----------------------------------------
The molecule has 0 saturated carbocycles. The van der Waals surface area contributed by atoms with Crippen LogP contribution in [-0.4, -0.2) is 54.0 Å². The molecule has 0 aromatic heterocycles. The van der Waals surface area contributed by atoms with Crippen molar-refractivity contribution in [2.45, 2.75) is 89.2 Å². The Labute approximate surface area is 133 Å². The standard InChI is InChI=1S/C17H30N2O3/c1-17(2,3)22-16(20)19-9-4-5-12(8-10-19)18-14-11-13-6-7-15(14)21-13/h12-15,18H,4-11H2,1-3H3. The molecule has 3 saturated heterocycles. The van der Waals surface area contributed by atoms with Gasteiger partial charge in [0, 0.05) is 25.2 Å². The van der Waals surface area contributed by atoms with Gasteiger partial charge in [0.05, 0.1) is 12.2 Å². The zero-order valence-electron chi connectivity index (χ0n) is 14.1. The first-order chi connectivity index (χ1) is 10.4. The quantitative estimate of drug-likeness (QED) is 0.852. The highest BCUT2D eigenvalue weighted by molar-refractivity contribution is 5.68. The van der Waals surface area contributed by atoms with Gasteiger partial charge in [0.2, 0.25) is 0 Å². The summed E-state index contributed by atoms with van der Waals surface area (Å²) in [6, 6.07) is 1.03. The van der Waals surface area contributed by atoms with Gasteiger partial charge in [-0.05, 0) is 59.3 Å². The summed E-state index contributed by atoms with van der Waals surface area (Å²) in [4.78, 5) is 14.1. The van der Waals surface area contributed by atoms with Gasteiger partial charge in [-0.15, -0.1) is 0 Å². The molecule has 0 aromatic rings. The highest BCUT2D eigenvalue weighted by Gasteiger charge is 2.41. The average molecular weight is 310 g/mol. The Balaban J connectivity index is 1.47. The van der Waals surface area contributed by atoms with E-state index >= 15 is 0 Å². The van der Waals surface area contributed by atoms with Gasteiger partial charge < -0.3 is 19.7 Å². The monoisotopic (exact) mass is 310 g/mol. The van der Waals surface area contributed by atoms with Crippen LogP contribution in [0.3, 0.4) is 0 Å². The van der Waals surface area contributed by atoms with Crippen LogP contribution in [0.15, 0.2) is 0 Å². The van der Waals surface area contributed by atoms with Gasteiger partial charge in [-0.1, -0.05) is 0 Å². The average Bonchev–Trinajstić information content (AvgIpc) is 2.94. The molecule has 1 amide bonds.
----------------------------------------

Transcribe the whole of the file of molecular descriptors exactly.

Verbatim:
The molecule has 0 saturated carbocycles. The van der Waals surface area contributed by atoms with Crippen LogP contribution in [-0.4, -0.2) is 54.0 Å². The molecule has 0 aromatic heterocycles. The van der Waals surface area contributed by atoms with Crippen molar-refractivity contribution in [2.45, 2.75) is 89.2 Å². The Labute approximate surface area is 133 Å². The standard InChI is InChI=1S/C17H30N2O3/c1-17(2,3)22-16(20)19-9-4-5-12(8-10-19)18-14-11-13-6-7-15(14)21-13/h12-15,18H,4-11H2,1-3H3. The molecule has 3 saturated heterocycles. The van der Waals surface area contributed by atoms with Gasteiger partial charge in [0, 0.05) is 25.2 Å². The van der Waals surface area contributed by atoms with Gasteiger partial charge in [0.05, 0.1) is 12.2 Å². The zero-order valence-electron chi connectivity index (χ0n) is 14.1. The first-order chi connectivity index (χ1) is 10.4. The quantitative estimate of drug-likeness (QED) is 0.852. The highest BCUT2D eigenvalue weighted by molar-refractivity contribution is 5.68. The van der Waals surface area contributed by atoms with Gasteiger partial charge in [0.2, 0.25) is 0 Å². The summed E-state index contributed by atoms with van der Waals surface area (Å²) in [6, 6.07) is 1.03. The van der Waals surface area contributed by atoms with Gasteiger partial charge in [-0.05, 0) is 59.3 Å². The summed E-state index contributed by atoms with van der Waals surface area (Å²) in [4.78, 5) is 14.1. The van der Waals surface area contributed by atoms with Gasteiger partial charge in [-0.15, -0.1) is 0 Å². The molecule has 0 aromatic rings. The highest BCUT2D eigenvalue weighted by Gasteiger charge is 2.41. The average molecular weight is 310 g/mol. The Balaban J connectivity index is 1.47. The van der Waals surface area contributed by atoms with E-state index >= 15 is 0 Å². The van der Waals surface area contributed by atoms with Gasteiger partial charge < -0.3 is 19.7 Å². The monoisotopic (exact) mass is 310 g/mol. The van der Waals surface area contributed by atoms with Crippen LogP contribution in [0.3, 0.4) is 0 Å². The van der Waals surface area contributed by atoms with Crippen LogP contribution in [0.15, 0.2) is 0 Å². The van der Waals surface area contributed by atoms with Gasteiger partial charge in [-0.1, -0.05) is 0 Å². The average Bonchev–Trinajstić information content (AvgIpc) is 2.94. The molecule has 1 amide bonds.